Having worked with RESTful Web Services doing code-review and code-assisted app penentration-tests on RESTful apps that were over 3 MLOC, I can tell you that the problems outlined by John Wilander in REST and Stateless Session IDs is the dominant, growing problem. If you do not have this problem (which is a very big problem) in your RESTful Web Services, I would be shocked. It basically makes REST a security nightmare. If you follow John's advice and implement sessions with SSL/TLS, you have solved your first and primary problem. I picture this as a very large application development project.
Additionally, many components of such an architecture may be at risk. Chris Gates has done a lot of research on the public facing OAS, such as his recent column on Oracle Web Hacking, which includes a link to running code for Metasploit modules on his git repo. Sensepost released a tool (go-derper) and work against memcached at the last BlackHat-US/Defcon.
Finally, RESTful services most certainly have issues with SQL injection, DRO, CSRF, and XSS just like normal -- and the occurrence of stored versions of those injections would dominate direct/reflected attacks.
The problem with REST vs. SOAP is that SOAP usually produces a WSDL. REST could have a WSDL (with WSDL 2.0) or a similarly described WADL. However, this is unlikely, and without a list of entry points, it is difficult to test RESTful services. One would need either the source code, the documentation, or an existing test harness. SOAPSonar is a commercial option, while WS-Attacker remains one of the best current open-source options for testing.
I could see how some Firefox / Chrome plugins and/or web proxies (e.g. Fiddler, Burp, Web2Proxy) could also be useful, but this would require some significant investment in time to manually build test fixtures. If an existing test harness (e.g. soapUI, HttpUnit) is available to the tester(s), then these tools can be run through a web proxy, preferably one that supports XML/JSON like Web2Proxy, Web2Fuzz, AppCodeScan, and wsScanner (which are discussed in Shreeraj Shah's book, Web 2.0 Security - Defending Ajax, RIA, and SOA).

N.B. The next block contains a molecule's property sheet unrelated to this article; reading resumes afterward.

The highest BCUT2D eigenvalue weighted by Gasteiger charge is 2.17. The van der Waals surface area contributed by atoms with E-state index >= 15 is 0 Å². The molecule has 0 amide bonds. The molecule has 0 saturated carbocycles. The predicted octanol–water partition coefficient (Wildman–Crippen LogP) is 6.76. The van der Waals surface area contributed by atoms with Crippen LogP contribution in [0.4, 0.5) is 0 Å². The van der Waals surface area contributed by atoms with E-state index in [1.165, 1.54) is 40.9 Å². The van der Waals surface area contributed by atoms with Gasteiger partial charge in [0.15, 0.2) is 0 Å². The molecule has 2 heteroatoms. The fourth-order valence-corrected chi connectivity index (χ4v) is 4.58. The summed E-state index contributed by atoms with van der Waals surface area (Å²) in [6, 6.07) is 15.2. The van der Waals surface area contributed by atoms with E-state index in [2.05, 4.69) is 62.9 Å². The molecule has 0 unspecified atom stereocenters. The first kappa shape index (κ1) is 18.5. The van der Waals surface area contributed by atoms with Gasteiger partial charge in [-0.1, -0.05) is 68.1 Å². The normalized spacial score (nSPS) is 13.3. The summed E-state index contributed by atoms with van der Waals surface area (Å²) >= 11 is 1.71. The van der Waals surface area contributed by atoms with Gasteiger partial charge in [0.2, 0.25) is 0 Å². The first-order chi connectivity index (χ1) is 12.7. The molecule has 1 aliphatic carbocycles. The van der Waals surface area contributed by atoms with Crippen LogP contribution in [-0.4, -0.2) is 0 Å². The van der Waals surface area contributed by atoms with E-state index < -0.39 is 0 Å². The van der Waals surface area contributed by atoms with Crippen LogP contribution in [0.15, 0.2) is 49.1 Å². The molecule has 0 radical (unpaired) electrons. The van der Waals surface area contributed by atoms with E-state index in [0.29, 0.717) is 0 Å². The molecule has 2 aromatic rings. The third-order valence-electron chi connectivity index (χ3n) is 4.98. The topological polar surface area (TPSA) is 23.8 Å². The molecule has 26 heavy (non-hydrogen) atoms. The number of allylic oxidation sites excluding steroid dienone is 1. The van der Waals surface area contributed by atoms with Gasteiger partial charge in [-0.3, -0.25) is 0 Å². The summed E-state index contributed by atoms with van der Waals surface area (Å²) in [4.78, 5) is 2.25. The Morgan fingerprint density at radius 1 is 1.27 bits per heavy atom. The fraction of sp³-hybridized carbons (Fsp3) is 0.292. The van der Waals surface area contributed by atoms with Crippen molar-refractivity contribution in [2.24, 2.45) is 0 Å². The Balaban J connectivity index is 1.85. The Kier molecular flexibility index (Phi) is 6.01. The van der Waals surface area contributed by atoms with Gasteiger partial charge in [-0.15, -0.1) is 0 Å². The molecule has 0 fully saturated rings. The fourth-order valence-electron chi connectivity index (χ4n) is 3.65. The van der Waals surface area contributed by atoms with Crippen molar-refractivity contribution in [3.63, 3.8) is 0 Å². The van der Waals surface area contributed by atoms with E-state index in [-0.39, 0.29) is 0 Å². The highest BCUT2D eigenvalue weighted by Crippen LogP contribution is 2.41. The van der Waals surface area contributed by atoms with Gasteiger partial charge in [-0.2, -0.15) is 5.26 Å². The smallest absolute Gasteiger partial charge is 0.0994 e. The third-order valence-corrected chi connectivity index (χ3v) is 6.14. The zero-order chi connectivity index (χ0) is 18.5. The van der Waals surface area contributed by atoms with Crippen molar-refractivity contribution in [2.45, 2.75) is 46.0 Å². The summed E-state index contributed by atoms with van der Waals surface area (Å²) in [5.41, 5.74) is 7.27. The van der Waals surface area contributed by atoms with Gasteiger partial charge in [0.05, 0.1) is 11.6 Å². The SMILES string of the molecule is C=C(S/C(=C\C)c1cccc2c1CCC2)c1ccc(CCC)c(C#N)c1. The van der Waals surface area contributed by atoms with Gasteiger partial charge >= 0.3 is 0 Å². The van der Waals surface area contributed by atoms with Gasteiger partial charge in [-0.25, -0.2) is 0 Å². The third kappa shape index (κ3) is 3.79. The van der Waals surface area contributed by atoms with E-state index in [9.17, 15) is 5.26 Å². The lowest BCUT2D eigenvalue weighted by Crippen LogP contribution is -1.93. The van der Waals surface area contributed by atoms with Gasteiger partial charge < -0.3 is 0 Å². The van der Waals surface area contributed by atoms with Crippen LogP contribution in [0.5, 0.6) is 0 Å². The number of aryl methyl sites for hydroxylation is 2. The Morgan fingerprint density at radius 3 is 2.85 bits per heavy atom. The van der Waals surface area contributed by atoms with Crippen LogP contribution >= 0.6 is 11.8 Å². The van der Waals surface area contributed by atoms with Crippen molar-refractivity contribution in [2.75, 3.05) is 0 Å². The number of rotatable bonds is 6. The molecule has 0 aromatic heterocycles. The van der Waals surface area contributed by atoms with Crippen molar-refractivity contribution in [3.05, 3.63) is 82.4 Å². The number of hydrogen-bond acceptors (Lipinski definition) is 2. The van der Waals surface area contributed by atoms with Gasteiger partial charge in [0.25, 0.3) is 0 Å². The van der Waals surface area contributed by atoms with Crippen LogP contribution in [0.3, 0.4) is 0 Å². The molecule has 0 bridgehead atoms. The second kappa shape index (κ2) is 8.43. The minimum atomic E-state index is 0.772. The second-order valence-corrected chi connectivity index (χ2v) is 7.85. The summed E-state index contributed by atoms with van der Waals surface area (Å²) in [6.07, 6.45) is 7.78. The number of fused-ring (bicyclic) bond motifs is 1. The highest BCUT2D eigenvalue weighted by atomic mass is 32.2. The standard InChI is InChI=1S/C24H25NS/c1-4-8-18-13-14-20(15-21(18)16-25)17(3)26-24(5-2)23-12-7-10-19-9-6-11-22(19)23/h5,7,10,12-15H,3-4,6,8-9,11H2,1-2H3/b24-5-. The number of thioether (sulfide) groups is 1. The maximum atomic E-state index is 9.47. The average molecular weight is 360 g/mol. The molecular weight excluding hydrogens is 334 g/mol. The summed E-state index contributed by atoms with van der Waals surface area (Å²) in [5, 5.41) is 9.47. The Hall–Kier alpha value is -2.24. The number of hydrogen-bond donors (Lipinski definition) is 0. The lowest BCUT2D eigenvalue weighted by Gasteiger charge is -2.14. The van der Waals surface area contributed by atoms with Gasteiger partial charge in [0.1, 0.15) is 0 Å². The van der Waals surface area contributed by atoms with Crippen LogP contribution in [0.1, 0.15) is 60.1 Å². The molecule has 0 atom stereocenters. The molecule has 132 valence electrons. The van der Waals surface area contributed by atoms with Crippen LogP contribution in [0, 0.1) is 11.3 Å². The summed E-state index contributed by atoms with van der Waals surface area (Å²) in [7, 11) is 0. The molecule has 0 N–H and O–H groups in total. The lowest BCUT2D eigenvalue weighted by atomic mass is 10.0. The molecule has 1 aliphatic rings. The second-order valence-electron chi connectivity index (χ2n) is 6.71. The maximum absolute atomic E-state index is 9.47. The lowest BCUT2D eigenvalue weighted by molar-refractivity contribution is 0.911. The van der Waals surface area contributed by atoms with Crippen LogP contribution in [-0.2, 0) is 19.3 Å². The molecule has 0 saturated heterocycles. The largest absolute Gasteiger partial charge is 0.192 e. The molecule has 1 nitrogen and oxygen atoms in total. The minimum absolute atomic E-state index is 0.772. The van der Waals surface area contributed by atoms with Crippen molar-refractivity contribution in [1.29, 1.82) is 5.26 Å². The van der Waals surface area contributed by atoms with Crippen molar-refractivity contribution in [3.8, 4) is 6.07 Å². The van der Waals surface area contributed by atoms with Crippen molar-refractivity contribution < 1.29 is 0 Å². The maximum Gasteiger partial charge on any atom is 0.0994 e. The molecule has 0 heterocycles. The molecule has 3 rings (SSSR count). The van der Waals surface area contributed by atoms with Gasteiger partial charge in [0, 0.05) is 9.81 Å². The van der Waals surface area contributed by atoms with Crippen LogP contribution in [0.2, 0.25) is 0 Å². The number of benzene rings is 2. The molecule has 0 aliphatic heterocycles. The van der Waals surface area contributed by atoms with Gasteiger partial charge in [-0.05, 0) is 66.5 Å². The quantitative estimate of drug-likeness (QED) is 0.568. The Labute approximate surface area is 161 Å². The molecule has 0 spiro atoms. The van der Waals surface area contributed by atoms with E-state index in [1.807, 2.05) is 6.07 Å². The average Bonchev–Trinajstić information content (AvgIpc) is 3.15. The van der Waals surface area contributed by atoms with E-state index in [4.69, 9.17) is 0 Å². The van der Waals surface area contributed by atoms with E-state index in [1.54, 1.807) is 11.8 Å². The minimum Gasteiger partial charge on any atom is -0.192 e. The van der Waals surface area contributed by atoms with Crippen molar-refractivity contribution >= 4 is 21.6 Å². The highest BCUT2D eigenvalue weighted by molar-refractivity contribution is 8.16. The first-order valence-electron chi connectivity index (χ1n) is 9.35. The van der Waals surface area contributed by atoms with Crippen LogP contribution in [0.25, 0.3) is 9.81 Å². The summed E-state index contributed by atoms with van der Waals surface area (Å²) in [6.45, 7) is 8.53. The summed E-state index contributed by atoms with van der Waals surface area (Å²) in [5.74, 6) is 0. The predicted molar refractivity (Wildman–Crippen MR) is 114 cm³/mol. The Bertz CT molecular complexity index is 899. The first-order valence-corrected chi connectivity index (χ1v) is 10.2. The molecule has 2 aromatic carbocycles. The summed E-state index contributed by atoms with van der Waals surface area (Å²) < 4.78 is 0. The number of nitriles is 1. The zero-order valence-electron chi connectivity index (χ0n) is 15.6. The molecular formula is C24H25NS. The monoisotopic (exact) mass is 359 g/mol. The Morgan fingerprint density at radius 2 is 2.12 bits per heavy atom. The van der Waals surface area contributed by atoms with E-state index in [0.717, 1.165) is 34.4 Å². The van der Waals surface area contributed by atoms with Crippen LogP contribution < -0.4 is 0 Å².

XML itself can be tested using tools such as Untidy, by the same author as W3AF, which has its own proxy called spiderMan (probably great for testing REST if implemented correctly). I'm not sure if Acunetix WVS (the most recent release, which was last week) supports proxying in the way that Netsparker Pro does (or Burp Pro Scanner), but if it does then Acunetix may be the best tool to test for the stored injections, as I hear it has great support for these types of checks. If anyone has a license for the full version of Acunetix WVS, please let us know. The AcuSensor technology would also be very useful here, as would HP Fortify PTA -- especially since the entry points are unknown.
In other words, testing RESTful services with black-box methods and technologies is bound to fail. The problem with identification of entry points, even with source code, is that many RESTful services are often configured and developed with code indirection technologies, such as several well-known Web 2.0 and Web Services patterns -- as well as Dependency Injection, IoC, AoP, et al. Worse, there are often several levels of this indirection, with no Views folder or other simplification. This makes it additionally difficult to utilize automated security-focused static analysis tools (e.g. LAPSE+, CAT.NET, Yasca, Graudit, FindBugs, CodePro AnalytiX, FxCop, Fortify SCA, Checkmarx CxSuite, Appscan Source Edition, Armorize CodeSecure, Coverity, Klocwork, GrammaTech, and many others). Cigital has a solution called ESP which is considered best-practice for large-installation, SOA-based Enterprise app portfolios (note that ESP is usually backed by several app pen-testers year round who know how to manually review source code as well as identify complicated runtime analytics of application layer vulnerabilities -- so it's not meant to be used solely as a factory).
In summary, it will almost certainly need to be manually reviewed with all major and minor build components available to the reviewers.